A group affiliated with the Catholic Church – Alliance For Family – attempted to “super-ban” marriage equality in Slovakia via referendum today.
The ballot posed three questions for voters:
• The first asked voters if marriage should be defined as a union between a man and a woman. This was mostly symbolic, the county had already outlawed same-sex marriage.
• The second asked if same-sex couples should be allowed to adopt.
• The third question asked if parents should have the right to withdraw children from sex ed classes.
All three proposals failed miserably.
For a referendum to pass in Slovakia, a minimum of 50% of registered votes have to participate in the vote. Today’s efforts saw only a scant 21.4% take part.
Several US-based anti-gay groups (National Organization for Marriage, Alliance Defending Freedom, World Congress of Families) openly supported the effort, thus making the utter failure that much more enjoyable.
Only one referendum has passed since Slovakia became a country – the vote to join the European Union.
President Andrej Kiska’s move comes after the Alliance for Family conservative group gathered about 400,000 signatures supporting the vote.
Slovaks will be asked whether they agree that a marriage can be called only a union between a man and a woman, same-sex partners can’t adopt children, and that children wouldn’t have to attend school classes on sex education if their parents don’t agree with them.
Slovakia’s constitutional court ruled last month at Kiska’s request that such a referendum doesn’t violate the constitution, but rejected a question on registered partnership as part of the vote. Kiska said he still has doubts about the referendum, but respected the ruling.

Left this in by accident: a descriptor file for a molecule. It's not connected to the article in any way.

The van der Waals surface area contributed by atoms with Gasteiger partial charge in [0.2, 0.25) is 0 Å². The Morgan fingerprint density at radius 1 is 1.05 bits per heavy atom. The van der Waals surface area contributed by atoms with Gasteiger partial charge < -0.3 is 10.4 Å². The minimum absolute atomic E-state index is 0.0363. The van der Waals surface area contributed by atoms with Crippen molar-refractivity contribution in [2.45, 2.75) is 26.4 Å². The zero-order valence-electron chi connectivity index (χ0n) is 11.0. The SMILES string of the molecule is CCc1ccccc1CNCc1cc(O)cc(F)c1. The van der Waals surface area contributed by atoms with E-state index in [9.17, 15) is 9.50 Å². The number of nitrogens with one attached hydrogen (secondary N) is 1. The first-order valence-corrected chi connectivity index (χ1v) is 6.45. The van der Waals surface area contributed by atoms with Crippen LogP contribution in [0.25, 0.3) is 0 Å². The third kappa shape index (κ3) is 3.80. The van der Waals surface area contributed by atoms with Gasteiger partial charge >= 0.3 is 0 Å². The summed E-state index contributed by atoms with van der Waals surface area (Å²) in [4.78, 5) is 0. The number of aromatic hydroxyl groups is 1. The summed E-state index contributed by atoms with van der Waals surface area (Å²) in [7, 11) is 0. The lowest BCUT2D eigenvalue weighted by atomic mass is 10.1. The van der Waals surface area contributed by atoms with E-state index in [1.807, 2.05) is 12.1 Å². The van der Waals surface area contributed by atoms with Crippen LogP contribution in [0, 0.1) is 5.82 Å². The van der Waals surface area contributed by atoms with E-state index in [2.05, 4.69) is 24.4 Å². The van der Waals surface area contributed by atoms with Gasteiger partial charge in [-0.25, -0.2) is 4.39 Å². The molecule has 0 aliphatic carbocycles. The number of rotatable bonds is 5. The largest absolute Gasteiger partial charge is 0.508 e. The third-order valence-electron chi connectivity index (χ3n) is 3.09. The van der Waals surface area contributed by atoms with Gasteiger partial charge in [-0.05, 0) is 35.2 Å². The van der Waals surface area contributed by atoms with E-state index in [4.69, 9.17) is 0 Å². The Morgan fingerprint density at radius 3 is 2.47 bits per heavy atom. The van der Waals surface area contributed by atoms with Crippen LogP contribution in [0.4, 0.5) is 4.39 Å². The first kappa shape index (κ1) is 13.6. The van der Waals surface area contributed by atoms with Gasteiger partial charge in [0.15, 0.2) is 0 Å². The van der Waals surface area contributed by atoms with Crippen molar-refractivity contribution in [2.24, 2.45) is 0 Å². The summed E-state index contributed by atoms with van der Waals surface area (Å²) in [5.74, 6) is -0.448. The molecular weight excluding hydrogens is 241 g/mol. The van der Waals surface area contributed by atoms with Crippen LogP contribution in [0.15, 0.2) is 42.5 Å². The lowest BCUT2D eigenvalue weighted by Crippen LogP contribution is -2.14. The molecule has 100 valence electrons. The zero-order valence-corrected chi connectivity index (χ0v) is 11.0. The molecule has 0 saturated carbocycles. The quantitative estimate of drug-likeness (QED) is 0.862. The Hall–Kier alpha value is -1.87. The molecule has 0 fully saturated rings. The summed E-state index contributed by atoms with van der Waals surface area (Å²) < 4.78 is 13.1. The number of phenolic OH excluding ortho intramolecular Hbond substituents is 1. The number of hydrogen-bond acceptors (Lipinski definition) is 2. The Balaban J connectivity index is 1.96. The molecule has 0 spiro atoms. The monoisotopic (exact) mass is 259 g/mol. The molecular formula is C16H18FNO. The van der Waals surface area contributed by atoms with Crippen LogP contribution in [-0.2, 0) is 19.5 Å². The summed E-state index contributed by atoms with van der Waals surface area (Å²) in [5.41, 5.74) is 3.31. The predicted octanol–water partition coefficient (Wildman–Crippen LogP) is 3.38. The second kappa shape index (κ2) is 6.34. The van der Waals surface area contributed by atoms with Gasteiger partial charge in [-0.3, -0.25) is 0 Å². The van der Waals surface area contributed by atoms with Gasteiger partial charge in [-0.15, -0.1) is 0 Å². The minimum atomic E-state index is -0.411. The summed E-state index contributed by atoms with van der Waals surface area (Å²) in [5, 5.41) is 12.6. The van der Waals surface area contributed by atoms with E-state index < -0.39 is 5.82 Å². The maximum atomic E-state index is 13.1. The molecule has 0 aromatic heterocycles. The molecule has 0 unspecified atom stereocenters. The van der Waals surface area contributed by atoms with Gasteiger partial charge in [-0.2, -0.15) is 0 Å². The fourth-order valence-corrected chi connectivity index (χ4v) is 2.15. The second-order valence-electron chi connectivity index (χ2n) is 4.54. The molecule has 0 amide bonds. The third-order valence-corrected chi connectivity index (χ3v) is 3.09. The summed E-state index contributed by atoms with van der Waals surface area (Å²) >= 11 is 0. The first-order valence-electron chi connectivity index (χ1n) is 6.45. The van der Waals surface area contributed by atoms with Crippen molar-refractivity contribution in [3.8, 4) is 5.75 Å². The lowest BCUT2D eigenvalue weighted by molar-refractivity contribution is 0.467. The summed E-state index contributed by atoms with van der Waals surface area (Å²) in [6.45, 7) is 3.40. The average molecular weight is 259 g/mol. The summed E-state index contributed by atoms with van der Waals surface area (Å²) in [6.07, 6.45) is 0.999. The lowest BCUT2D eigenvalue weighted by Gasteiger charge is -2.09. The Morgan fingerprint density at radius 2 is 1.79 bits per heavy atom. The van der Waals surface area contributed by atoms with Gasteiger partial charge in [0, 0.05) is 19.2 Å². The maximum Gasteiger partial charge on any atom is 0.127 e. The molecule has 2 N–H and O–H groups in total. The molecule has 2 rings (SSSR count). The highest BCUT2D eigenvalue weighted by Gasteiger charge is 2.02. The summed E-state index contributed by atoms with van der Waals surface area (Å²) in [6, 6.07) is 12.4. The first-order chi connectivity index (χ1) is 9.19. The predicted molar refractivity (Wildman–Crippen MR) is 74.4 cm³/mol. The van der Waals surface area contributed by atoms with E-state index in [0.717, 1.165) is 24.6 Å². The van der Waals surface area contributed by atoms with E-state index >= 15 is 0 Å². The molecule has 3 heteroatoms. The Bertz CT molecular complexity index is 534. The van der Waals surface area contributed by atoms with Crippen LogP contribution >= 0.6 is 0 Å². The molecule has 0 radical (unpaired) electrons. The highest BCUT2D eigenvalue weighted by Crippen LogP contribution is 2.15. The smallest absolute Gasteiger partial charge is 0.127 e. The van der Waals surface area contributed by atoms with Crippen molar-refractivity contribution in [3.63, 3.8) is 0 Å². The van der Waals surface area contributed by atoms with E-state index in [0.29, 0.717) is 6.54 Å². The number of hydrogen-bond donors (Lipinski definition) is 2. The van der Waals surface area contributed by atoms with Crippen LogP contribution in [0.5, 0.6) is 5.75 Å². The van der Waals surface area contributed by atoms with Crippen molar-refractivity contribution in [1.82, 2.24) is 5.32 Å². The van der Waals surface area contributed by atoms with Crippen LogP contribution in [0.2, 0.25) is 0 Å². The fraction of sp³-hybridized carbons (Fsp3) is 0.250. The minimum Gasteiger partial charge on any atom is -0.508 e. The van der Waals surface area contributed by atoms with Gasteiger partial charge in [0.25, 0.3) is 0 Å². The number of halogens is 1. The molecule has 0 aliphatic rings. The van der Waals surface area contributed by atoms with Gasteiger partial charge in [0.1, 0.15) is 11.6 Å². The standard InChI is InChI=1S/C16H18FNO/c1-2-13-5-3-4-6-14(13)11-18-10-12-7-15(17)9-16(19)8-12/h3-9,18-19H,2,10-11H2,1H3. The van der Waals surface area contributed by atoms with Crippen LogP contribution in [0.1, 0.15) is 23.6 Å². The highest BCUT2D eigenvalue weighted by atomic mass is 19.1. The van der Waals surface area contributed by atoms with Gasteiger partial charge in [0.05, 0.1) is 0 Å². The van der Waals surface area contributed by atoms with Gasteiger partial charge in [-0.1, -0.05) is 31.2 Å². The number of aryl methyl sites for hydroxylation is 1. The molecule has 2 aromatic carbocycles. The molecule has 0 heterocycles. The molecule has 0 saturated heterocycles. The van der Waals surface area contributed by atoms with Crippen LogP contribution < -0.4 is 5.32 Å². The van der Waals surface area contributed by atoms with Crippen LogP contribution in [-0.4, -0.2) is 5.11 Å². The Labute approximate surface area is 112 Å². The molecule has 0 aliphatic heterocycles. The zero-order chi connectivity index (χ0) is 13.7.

Slovakia, a young country of only 21 years, has held seven similar voter referenda. For passage, more than 50% of the nations voter have to cast a vote. In 21 years, it has only happened once – when the country voted to join the European Union. The others failed to become legal due to low voter turnout.
So, it’s possible this anti-gay move may be more anti-LGBT political theater than reality.
The Parliament of Slovakia voted today, 102 out of 150 lawmakers, to change it’s constitution banning same-sex marriage. Only 18 lawmakers voted against the measure.
Although a 2012 poll showed 47% of Slovaks support civil unions, there is no legal recognition of same-sex relationships in Slovakia. Gay couples are also not allowed to adopt.
In 1992, Czechoslovakia split into the two countries of Slovakia and the Czech Republic. The Czech Republic allows for civil unions and is considered to be one of the more gay friendly countries in Central Europe.